Williams responds that being stopped by police for no reason is something that happens all the time.  He says "do you know how many times I've been stopped by the cops for being black?" Williams says in the video.  The defensive officers responded that race has nothing to do with this situation, but Williams implies the racial issue is about more than this one situation.  "I'm just saying you haven't lived my life," Williams says. "You don't know what I've been through." Williams seems to have become aware that he was getting upset and settles in. 

Then the cops ask for his social security number.

Since Williams did not 'Kirk out' this is a last ditch attempt to arrest Williams. Although the cop has no reason to believe that an unrelated arrest warrant exists or that Williams has engaged in any other criminal activity Courts have upheld this police state tactic so long as the records check does not significantly extended the period of detention. The stop finally concludes when Williams does not take their bait and the bored cops go about their business of looking for someone else to fuck with. 

A statement from the Tyler police to KLTV said Williams was not arrested.

"Around 4 p.m. officers located a subject matching the description provided by the caller just north of the Courtyard Marriott. Officers conducted a short investigation in reference to the suspicious person call. During the course of the interview, officers identified the individual as Ricky Williams. After obtaining all of the necessary information officers completed the contact with Mr. Williams. 

No further action was taken by officers." Thanks master. No action will be taken against the officers.  


Video Contradicts SFPD Lies: Provocative Cops Escalate & Excite Themselves Before Shooting Black Man in Groin

Cops Lie All Day, Everyday. From [HERE] amd [HERE] The day after San Francisco police Officer Kenneth Cha shot a mentally ill Blcak man on his doorstep in the Oceanview neighborhood, the officer sat down with investigators and made a brief video recorded statement as is required by a recently completed department order

Cha shot Sean Moore on Jan. 6 after responding to a home at 515 Capitol Ave. at 4:15 a.m. with his partner, Officer Colin Patino, regarding a restraining order. Moore had allegedly been banging on the inner wall of his home and his neighbor called the police. 

In his police statement, Cha described Moore as “irate” and “aggressive,” and said he charged the pair of officers several times and they responded with pepper spray and a baton. Cha sprayed Moore and his partner on the narrow steps leading to Moore’s home before shooting Moore, who was only recently released from a hospital. “I shot the suspect two times with my firearm … in order to defend myself and my partner from serious bodily harm,” said Cha at the end of his statement.

Acting SFPD Chief Toney Chaplin defended his officers' behavior, saying that (per the Ex) "Moore allegedly grabbed the restraining order paperwork from one of the officer’s hands. The officer’s partner deployed pepper spray. In response, Moore kicked an officer in the face, resulting in cuts and bruises...The police retreated down the stairs, at which point Moore came through the gate."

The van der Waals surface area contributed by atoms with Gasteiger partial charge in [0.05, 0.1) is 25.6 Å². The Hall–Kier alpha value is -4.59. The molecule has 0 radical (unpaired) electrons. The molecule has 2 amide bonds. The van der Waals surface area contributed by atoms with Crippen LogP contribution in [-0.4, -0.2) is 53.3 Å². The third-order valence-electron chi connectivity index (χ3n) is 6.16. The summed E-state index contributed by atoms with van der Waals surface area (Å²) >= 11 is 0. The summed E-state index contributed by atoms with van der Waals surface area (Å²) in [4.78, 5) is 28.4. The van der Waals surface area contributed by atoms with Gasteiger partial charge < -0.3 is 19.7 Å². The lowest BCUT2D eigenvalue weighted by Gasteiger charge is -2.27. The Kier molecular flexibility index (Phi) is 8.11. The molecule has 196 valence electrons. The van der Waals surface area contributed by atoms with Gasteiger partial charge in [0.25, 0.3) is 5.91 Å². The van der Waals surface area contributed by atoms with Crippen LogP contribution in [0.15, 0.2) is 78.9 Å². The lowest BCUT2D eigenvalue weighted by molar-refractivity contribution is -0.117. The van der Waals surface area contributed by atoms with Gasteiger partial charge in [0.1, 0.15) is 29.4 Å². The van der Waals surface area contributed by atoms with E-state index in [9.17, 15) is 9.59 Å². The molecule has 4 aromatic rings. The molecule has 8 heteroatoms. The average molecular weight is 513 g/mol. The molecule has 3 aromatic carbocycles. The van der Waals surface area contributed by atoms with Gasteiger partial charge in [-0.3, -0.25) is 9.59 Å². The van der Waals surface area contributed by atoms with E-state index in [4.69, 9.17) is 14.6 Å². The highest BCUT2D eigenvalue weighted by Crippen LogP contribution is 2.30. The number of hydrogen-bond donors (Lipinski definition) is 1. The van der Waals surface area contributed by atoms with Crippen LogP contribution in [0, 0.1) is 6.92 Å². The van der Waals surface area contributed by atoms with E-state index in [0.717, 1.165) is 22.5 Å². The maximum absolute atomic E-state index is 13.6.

"Officers moved to arrest him, and one officer hit him with a baton,” Commender Greg McEachern of SFPD's Investigations Bureau says. “Moore punched the officer in face, and advanced on the second officer, who fired his weapon as he was retreating down the steps.”

But body camera video released last Wednesday by the Public Defenders office appears to tell a different story. Public Defender Jeff Adachi released the footage from one of the officers’ body-worn cameras in a bid to have charges dropped against Moore. Police had declined to release the video — the first to capture a shooting since San Francisco gave officers the Taser Axon cameras last year — saying it might taint the investigation. 

The San Francisco bodycam video depicts an eight-minute encounter in the early morning of Jan. 6, which began when two officers responded to reports of a restraining-order violation.

The video shows an irate and verbally combative Moore. He is at the top of the stairs leading to his front door. He immediately responds to the officers in an aggressive verbal manner, cursing them, calling them names and telling them to get off his steps. He is not nice to the cops as he stands behind a locked, security gate.

But claims by police that Moore charged the pair of officers are not accurate. In fact, it appears that Cha was moving toward Moore when he fired two shots at a retreating Moore.

In the video it is clear that Moore is mentally ill or impaired. Instead of attempting to de-escalate the situation the cops are sarcastic with Moore and appear to be trying to provoke him. The cops laugh and are jokey and condescending. Early on they also probe to provoke him, "did you spit on me?" "are you threatening me?"  But, the situation escalates as the provocative cops appear to be offended or in their feelings by Moore's loud, offensive response to their presence at his home. Although the cops are especially trained to resist provaction by verbal abuse that might provoke or offend the ordinary person, the thin skinned cops, lose patience with Moore.